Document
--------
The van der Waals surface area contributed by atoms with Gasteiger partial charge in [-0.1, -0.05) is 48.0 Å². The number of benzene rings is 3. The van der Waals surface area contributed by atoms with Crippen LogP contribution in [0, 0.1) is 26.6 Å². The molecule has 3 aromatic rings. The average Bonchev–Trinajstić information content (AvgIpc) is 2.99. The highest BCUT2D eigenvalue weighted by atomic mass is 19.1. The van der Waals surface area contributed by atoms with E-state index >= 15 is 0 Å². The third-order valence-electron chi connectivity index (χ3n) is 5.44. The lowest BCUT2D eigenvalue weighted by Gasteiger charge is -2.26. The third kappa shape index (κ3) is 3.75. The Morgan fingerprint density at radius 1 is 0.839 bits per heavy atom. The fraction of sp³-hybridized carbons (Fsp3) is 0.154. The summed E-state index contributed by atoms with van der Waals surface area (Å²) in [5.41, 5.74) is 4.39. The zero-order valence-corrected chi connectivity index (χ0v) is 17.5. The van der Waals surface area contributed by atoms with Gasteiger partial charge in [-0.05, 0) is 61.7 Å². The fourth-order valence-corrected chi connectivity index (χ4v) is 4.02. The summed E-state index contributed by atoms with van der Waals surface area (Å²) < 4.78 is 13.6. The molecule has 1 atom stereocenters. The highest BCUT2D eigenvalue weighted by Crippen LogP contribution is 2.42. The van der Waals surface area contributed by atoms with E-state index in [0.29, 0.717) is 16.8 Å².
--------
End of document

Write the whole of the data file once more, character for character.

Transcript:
The van der Waals surface area contributed by atoms with Gasteiger partial charge in [-0.1, -0.05) is 48.0 Å². The number of benzene rings is 3. The van der Waals surface area contributed by atoms with Crippen LogP contribution in [0, 0.1) is 26.6 Å². The molecule has 3 aromatic rings. The average Bonchev–Trinajstić information content (AvgIpc) is 2.99. The highest BCUT2D eigenvalue weighted by atomic mass is 19.1. The van der Waals surface area contributed by atoms with E-state index >= 15 is 0 Å². The third-order valence-electron chi connectivity index (χ3n) is 5.44. The lowest BCUT2D eigenvalue weighted by Gasteiger charge is -2.26. The third kappa shape index (κ3) is 3.75. The Morgan fingerprint density at radius 1 is 0.839 bits per heavy atom. The fraction of sp³-hybridized carbons (Fsp3) is 0.154. The summed E-state index contributed by atoms with van der Waals surface area (Å²) in [5.41, 5.74) is 4.39. The zero-order valence-corrected chi connectivity index (χ0v) is 17.5. The van der Waals surface area contributed by atoms with Gasteiger partial charge in [-0.05, 0) is 61.7 Å². The fourth-order valence-corrected chi connectivity index (χ4v) is 4.02. The summed E-state index contributed by atoms with van der Waals surface area (Å²) < 4.78 is 13.6. The molecule has 1 atom stereocenters. The highest BCUT2D eigenvalue weighted by Crippen LogP contribution is 2.42. The van der Waals surface area contributed by atoms with E-state index in [0.29, 0.717) is 16.8 Å².